De Blasio and McCray, who has previously identified as a lesbian, stated in an hours-long interview with the New York Times that they would stay married and continue living together in their Park Slope, Brooklyn home while dating other people.
When asked whether de Blasio’s rocky eight years at Gracie Mansion, which culminated in extremely unfavorable ratings among New Yorkers, had anything to do with the breakup, “Oh, yes, absolutely!” McCray said to The Washington Post.
“I thought it was a distraction,” McCray, 68, said of her husband’s unsuccessful presidential bid, conceding that she understood she had to be supportive regardless.
“This is not the kind of thing where you can break ranks,” she said. “That’s part of the difficulty of being a package.”
The couple decided to divorce two months ago when de Blasio, 62, questioned his wife at home, “Why aren’t you lovey-dovey anymore?”
McCray and de Blasio, the liberal, multiracial couple who rose to prominence with their overwhelming mayoral win in 2013, have two adult children, Dante and Chiara.
During his tenure as mayor, McCray oversaw the beleaguered billion-dollar ThriveNYC effort, which failed to meet its promises to treat the city’s mentally ill.
The Wellesley College graduate, who came out as a lesbian before marrying de Blasio, told the Times that the confines of Gracie Mansion hampered her personal goals.
“In the fullness of what you tend to think… how can you be a couple when you’ve got this responsibility on your shoulders and you don’t want to add to that?” She bemoaned.
“There’s a certain weight… that comes with being associated with Mr. Mayor.”
For his side, De Blasio admitted to being “emotionally very needy” during the COVID-19 epidemic, which left the pair “not as connected.”
At the time, Hizzoner was dealing with a rapidly rising infection rate in the city, as well as a tense standoff with then-Gov. Cuomo over the city’s response to the epidemic.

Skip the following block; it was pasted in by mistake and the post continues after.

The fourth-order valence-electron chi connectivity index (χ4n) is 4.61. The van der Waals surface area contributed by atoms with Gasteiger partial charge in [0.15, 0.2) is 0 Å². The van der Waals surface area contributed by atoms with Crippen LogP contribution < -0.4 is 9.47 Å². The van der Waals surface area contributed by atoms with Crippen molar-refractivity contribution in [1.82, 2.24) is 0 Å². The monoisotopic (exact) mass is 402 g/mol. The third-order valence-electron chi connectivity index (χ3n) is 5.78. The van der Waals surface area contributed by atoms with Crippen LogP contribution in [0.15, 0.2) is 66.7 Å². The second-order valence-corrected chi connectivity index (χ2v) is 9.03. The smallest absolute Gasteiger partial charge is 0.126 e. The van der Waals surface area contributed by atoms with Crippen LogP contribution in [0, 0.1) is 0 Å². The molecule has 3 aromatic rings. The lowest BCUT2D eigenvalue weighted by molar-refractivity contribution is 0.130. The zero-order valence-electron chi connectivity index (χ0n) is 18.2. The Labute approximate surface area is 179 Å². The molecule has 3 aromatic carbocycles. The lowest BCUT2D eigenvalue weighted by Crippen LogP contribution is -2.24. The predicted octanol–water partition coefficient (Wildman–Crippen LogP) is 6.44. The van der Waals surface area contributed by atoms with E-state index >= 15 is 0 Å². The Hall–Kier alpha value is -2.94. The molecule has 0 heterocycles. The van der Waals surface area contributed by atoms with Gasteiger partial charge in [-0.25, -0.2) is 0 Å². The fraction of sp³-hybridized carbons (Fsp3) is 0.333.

“Everything was this overwhelming schedule, this sort of series of tasks,” de Blasio said of his two stints as mayor. “And that kind of took away a little bit of our soul.”
McCray asserted to reporters outside their Park Slope home that the couple, who married in 1994, were “still very much in love.”
“We came to this decision together, and I think it’s the right decision for us,” she said.
“I hope that we can serve as an example of how couples can communicate openly about their needs and conduct themselves when it’s time to go in a different direction.” That, I believe, is significant.”
While McCray was beaming, she told reporters that she and de Blasio are still getting used to their new normal.
“It’s one thing to make a decision, it’s another thing to think about… figuring out how it plays out, and we’ll be talking about that in the coming months,” she said.
Chiara, 28, and Dante, 26, are “a little sad, but very positive” about the split, according to McCray.
“We’ve been together for about 32 years… Serving side by side at City Hall, and even before that,” she said. “We’ve raised a lovely family.”
“And we just want to be able to continue our lives as public figures — which, it appears, we never stop being no matter what.” But do it in a manner that demonstrates that all we have, everything we accomplished, does not just vanish.”
With a bag in hand, De Blasio strolled out of the family’s house and into a taxi just before 8 a.m. Wednesday.
“He was just going on a trip,” McCray said. “He’ll be right back.”
After quitting his presidential bid, de Blasio accepted a position as a visiting teaching fellow at Harvard University and began teaching at New York University — all while undergoing a makeover.
“I never anticipated ever doing anything with hair color,” he said of his plainly dyed brown ‘do, which is a dramatic contrast to the salt-and-pepper style he previously had. “But I like feeling what I feel.”
Both McCray and de Blasio expressed excitement about resuming their dating lives, with the former telling reporters that she was fascinated by the “new territory.”
McCray even joked about publishing their phone numbers in The New York Times piece, while de Blasio said the song “Mango” by Kamauu starring Adi Oasis spoke to the duo.
“What would I do if you found another guy?” How could I not love him if he sincerely loves you? What if he improves you more than I did?” The lyrics continue.
Meanwhile, De Blasio urged The New York Times to make his phone ring by publishing a thirst trap picture.
“Can I put a picture of myself from the gym in there?” he joked.